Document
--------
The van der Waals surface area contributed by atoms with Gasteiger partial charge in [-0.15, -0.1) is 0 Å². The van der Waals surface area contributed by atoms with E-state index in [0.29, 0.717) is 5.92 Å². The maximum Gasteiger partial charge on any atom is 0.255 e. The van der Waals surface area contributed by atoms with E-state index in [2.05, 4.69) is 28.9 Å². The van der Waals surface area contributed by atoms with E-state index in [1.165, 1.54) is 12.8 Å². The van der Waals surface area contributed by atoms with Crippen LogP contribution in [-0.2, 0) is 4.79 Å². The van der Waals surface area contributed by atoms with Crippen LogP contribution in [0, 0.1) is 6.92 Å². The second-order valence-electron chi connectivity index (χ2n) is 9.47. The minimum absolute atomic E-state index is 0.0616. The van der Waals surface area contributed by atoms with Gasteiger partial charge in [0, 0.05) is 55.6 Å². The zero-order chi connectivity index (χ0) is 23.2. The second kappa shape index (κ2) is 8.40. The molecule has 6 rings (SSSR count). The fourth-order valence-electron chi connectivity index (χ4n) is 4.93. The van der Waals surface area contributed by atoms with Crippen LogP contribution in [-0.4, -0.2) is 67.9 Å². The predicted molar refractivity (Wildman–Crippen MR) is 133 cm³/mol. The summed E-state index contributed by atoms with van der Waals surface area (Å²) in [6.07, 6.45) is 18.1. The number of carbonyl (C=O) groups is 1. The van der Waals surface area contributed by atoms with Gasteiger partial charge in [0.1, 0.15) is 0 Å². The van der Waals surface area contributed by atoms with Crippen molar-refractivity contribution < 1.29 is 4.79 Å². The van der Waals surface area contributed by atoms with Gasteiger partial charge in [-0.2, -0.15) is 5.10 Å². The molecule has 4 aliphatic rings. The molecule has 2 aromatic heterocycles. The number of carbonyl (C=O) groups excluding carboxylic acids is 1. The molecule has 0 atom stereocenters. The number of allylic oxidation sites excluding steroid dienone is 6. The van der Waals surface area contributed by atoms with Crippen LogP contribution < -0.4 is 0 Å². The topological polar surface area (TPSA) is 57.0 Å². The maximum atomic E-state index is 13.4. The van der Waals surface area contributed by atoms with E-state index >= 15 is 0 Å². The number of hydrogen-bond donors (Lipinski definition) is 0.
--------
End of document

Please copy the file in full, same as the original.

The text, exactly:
The van der Waals surface area contributed by atoms with Gasteiger partial charge in [-0.15, -0.1) is 0 Å². The van der Waals surface area contributed by atoms with E-state index in [0.29, 0.717) is 5.92 Å². The maximum Gasteiger partial charge on any atom is 0.255 e. The van der Waals surface area contributed by atoms with E-state index in [2.05, 4.69) is 28.9 Å². The van der Waals surface area contributed by atoms with E-state index in [1.165, 1.54) is 12.8 Å². The van der Waals surface area contributed by atoms with Crippen LogP contribution in [-0.2, 0) is 4.79 Å². The van der Waals surface area contributed by atoms with Crippen LogP contribution in [0, 0.1) is 6.92 Å². The second-order valence-electron chi connectivity index (χ2n) is 9.47. The minimum absolute atomic E-state index is 0.0616. The van der Waals surface area contributed by atoms with Gasteiger partial charge in [0, 0.05) is 55.6 Å². The zero-order chi connectivity index (χ0) is 23.2. The second kappa shape index (κ2) is 8.40. The molecule has 6 rings (SSSR count). The fourth-order valence-electron chi connectivity index (χ4n) is 4.93. The van der Waals surface area contributed by atoms with Crippen LogP contribution in [-0.4, -0.2) is 67.9 Å². The predicted molar refractivity (Wildman–Crippen MR) is 133 cm³/mol. The summed E-state index contributed by atoms with van der Waals surface area (Å²) in [6.07, 6.45) is 18.1. The number of carbonyl (C=O) groups is 1. The van der Waals surface area contributed by atoms with Gasteiger partial charge in [0.1, 0.15) is 0 Å². The van der Waals surface area contributed by atoms with Crippen molar-refractivity contribution < 1.29 is 4.79 Å². The van der Waals surface area contributed by atoms with Gasteiger partial charge in [-0.2, -0.15) is 5.10 Å². The molecule has 4 aliphatic rings. The molecule has 2 aromatic heterocycles. The number of carbonyl (C=O) groups excluding carboxylic acids is 1. The molecule has 0 atom stereocenters. The number of allylic oxidation sites excluding steroid dienone is 6. The van der Waals surface area contributed by atoms with Crippen LogP contribution < -0.4 is 0 Å². The topological polar surface area (TPSA) is 57.0 Å². The maximum atomic E-state index is 13.4. The van der Waals surface area contributed by atoms with E-state index >= 15 is 0 Å². The number of hydrogen-bond donors (Lipinski definition) is 0.